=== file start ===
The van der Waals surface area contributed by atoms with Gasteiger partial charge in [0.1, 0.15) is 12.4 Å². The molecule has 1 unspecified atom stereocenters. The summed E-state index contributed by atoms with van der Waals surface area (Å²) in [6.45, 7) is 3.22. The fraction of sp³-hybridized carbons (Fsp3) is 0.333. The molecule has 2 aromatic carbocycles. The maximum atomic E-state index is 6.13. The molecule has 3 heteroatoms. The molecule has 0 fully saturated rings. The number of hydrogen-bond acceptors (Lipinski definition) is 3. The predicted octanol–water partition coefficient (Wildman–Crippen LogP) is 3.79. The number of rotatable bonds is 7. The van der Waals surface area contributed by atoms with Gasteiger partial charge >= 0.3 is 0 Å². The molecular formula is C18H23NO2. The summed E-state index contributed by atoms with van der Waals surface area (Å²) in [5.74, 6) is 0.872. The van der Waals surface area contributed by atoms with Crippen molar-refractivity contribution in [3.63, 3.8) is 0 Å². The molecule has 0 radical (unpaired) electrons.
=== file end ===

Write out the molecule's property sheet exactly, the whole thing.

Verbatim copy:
The van der Waals surface area contributed by atoms with Gasteiger partial charge in [0.1, 0.15) is 12.4 Å². The molecule has 1 unspecified atom stereocenters. The summed E-state index contributed by atoms with van der Waals surface area (Å²) in [6.45, 7) is 3.22. The fraction of sp³-hybridized carbons (Fsp3) is 0.333. The molecule has 2 aromatic carbocycles. The maximum atomic E-state index is 6.13. The molecule has 3 heteroatoms. The molecule has 0 fully saturated rings. The number of hydrogen-bond acceptors (Lipinski definition) is 3. The predicted octanol–water partition coefficient (Wildman–Crippen LogP) is 3.79. The number of rotatable bonds is 7. The van der Waals surface area contributed by atoms with Gasteiger partial charge >= 0.3 is 0 Å². The molecular formula is C18H23NO2. The summed E-state index contributed by atoms with van der Waals surface area (Å²) in [5.74, 6) is 0.872. The van der Waals surface area contributed by atoms with Crippen molar-refractivity contribution in [3.63, 3.8) is 0 Å². The molecule has 0 radical (unpaired) electrons.